CodeTrigger not created as CodeUri or DefinitionUri is missing for ServerlessRestApi.
Infra sync completed.

I'm going to ignore that warning for a second, and I just went ahead and retried making a change to the response body. This time saving resulted in the following in my terminal:

Manifest is not changed for (HelloWorldFunction), running incremental build
Building codeuri: /cipher-sam/hello-world runtime: nodejs16.x metadata: {'BuildMethod': 'esbuild', 'BuildProperties': {'Minify': True, 'Target': 'es2020', 'EntryPoints': ['app.ts']}} architecture: x86_64 functions: HelloWorldFunction
Running NodejsNpmEsbuildBuilder:CopySource
Running NodejsNpmEsbuildBuilder:LinkSource
Running NodejsNpmEsbuildBuilder:EsbuildBundle
Finished syncing Lambda Function HelloWorldFunction.

Sweet! I went and hit the endpoint and got...

{"message":"hello world bob"}

Exactly what I wanted! And pretty fast too.

But before we left... I wanted to try one more thing, what would happen if instead of changing the code, I changed the route? I went ahead and changed my /hello endpoint to /bingbong

This time as I guessed, the change was much... slower. Because I was changing the actual AWS infrastructure it meant going through a bunch of CloudFormation functions like creating a new resource, creating the permissions, and then deleting the previous resource.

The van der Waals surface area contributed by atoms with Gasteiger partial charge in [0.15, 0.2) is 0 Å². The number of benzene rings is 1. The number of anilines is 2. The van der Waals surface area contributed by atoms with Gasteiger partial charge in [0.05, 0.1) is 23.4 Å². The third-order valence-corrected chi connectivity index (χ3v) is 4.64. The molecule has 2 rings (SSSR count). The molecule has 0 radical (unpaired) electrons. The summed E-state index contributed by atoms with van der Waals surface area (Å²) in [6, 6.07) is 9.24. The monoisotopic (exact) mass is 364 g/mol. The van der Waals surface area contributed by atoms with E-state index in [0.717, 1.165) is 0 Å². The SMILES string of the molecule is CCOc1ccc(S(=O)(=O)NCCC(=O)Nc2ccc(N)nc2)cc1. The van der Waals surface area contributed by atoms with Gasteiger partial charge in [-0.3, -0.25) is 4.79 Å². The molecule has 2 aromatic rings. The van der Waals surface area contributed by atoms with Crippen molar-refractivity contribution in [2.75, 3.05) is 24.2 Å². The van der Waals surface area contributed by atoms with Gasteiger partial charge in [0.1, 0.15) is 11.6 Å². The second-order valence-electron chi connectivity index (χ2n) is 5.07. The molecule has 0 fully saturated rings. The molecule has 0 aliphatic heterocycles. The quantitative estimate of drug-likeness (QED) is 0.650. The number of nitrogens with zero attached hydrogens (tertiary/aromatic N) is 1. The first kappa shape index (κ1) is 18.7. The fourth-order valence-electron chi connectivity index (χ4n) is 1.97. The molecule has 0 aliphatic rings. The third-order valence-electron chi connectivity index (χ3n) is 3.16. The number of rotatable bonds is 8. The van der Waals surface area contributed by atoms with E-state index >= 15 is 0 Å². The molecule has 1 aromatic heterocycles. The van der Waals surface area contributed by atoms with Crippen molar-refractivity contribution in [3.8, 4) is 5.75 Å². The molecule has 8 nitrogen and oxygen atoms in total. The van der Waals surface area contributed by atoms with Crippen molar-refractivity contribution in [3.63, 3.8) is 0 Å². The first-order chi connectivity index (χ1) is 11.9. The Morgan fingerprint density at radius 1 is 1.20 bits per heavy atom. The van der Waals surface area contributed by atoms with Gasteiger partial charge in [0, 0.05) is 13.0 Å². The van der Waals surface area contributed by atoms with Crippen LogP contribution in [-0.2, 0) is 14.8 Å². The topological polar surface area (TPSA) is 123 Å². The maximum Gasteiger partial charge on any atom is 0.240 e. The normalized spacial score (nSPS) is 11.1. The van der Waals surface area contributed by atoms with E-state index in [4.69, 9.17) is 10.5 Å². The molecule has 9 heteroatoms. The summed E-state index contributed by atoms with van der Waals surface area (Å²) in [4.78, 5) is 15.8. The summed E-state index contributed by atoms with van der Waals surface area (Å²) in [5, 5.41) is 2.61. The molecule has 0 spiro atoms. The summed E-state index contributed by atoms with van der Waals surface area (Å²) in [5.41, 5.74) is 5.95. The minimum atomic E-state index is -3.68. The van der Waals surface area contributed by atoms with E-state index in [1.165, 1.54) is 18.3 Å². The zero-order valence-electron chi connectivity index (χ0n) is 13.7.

One more catch

The other thing I'd like to add is that sam sync --watch won't tear down the environment for you when you're done with it, you have to either run sam delete or go into CloudFormation to delete the stack. (You will also make sure your user has the right access points to both create the roles/policies and also delete those roles/policies)

What's Next

Ok so realistically this was a pretty basic test right? But I was kinda curious what the extent that watch would quickly deploy changes and honestly (again this being a basic example) it was pretty good! If my expectation was I had a pretty simply Backend For Frontend that integrated to a broader system, it wouldn't be all that hard to spin up for a quick test. With the caveat that I would probably (as a hypothesis) mostly use it for making straightforward code changes, more direct debugging, or just needing an interactive interface, I would not use it if I were trying to test out options around APIs or other infrastructural changes.

So what's next?

My next goal in this journey is to replace my Api Gateway Interface with an Appsync interface. I'm curious if that will make any changes to how fast this thing spins up!